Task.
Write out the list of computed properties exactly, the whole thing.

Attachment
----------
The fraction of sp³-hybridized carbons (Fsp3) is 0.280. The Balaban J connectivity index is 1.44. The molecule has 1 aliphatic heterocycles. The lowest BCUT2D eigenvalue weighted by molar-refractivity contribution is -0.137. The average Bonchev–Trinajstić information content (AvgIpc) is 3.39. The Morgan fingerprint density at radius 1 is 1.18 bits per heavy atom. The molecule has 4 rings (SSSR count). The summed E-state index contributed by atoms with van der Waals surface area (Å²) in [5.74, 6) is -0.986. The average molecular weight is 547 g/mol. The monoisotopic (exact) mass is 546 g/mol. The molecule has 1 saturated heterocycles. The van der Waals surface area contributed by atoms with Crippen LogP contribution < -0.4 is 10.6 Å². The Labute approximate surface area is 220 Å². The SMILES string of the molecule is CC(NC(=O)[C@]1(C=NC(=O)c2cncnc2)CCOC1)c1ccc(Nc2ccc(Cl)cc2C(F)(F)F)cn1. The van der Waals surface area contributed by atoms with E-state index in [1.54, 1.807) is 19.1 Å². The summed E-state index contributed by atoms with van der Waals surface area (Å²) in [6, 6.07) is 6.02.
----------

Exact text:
The fraction of sp³-hybridized carbons (Fsp3) is 0.280. The Balaban J connectivity index is 1.44. The molecule has 1 aliphatic heterocycles. The lowest BCUT2D eigenvalue weighted by molar-refractivity contribution is -0.137. The average Bonchev–Trinajstić information content (AvgIpc) is 3.39. The Morgan fingerprint density at radius 1 is 1.18 bits per heavy atom. The molecule has 4 rings (SSSR count). The summed E-state index contributed by atoms with van der Waals surface area (Å²) in [5.74, 6) is -0.986. The average molecular weight is 547 g/mol. The monoisotopic (exact) mass is 546 g/mol. The molecule has 1 saturated heterocycles. The van der Waals surface area contributed by atoms with Crippen LogP contribution < -0.4 is 10.6 Å². The Labute approximate surface area is 220 Å². The SMILES string of the molecule is CC(NC(=O)[C@]1(C=NC(=O)c2cncnc2)CCOC1)c1ccc(Nc2ccc(Cl)cc2C(F)(F)F)cn1. The van der Waals surface area contributed by atoms with E-state index in [1.54, 1.807) is 19.1 Å². The summed E-state index contributed by atoms with van der Waals surface area (Å²) in [6, 6.07) is 6.02.